else (being a ritual of sorts)
Else is recorded once a year, on a particular occasion, usually in one or two sessions. The recording sessions are theselves ritualistic, but the music does not draw stylistically from any particular tradition of ritual music.
Of Plants #018, 2017 / cassette, digital
Brendan Landis - guitar, 12-string guitar, baritone guitar, contact mics, vox
Norihiro Kikuta - guitar on Breath, Quiet Departures, Chasms, Rivers, Thistle, Thorn
Recorded at Small Fire in Brooklyn, Spring 2017.
VF Industrial #002, 2016 / digital
Brendan Landis - baritone guitar, contact mics
Recorded in Brooklyn, Spring 2016
"So writing is the method of using the word as bait: the word fishing for whatever is not word. When this non-word — between the lines — takes the bait, something has been written. Once whatever is between the lines is caught, the word can be tossed away in relief. But that’s where the analogy ends: the non-word, taking the bait, incorporates it. So what saves you is writing absentmindedly."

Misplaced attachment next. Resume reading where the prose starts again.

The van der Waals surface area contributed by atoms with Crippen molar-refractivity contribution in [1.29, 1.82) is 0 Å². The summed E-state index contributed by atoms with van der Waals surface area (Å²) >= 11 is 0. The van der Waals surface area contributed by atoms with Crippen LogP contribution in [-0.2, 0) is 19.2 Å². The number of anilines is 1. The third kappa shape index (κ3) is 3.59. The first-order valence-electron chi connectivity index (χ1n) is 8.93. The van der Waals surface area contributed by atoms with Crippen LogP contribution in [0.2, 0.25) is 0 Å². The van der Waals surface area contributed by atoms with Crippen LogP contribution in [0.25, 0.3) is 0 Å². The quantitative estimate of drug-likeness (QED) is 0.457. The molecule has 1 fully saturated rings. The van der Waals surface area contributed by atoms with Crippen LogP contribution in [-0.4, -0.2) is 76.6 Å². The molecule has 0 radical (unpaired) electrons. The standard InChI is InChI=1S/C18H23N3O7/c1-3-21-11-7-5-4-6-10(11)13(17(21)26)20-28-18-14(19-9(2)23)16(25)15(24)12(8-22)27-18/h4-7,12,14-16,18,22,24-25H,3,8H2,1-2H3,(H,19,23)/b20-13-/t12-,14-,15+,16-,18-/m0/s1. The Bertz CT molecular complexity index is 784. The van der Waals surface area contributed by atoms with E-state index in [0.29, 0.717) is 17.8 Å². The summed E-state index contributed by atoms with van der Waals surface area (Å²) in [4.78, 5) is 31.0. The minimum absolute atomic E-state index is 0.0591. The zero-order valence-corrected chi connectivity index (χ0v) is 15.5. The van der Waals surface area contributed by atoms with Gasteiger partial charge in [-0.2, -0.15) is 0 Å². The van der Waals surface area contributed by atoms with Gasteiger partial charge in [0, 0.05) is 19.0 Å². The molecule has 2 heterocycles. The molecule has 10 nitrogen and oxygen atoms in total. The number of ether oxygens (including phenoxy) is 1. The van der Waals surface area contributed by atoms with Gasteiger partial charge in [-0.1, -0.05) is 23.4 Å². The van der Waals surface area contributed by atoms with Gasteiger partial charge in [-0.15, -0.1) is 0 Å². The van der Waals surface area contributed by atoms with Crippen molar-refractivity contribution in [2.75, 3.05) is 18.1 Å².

"What I’m writing to you is not for reading — it’s for being."
– Clarice Lispector, Água Viva
You can listen on bandcamp.
Of Plants #015, 2015 / cassette, digital
Recorded in spring of 2015 after a long time away. Solo baritone guitar.
Horn is composed by Nick Drake, Trip in a Blanik is composed by Gareth Dickson
You can buy the tape on bandcamp.
"Glacial, meticulous ballads curdling in the acidic interference of the outside world. Few releases this year have crafted such perfect sonic symbolism for the constantly embattled balancing act every individual performs between a calm, stable interior and the chaotic influx of external phenomena." -Decoder
"I like to think of this as being a situation where we can only communicate with someone else through music and listening to this would be the way to explain to them what it means to have a realization." -Raised by Gypsies
"If Else were a movie ... it would be among the greatest stories ever told." -Cassette Gods
"[Landis] strums the six strings sparsely, adds a fair amount of reverb and lets tones float free in space, but avoids such notions as looping a single chord into drone oblivion. Which is always a good thing. The guitar stays as it is and perhaps therefore it is a bit more work to create such beautiful pieces of music." -Vital Weekly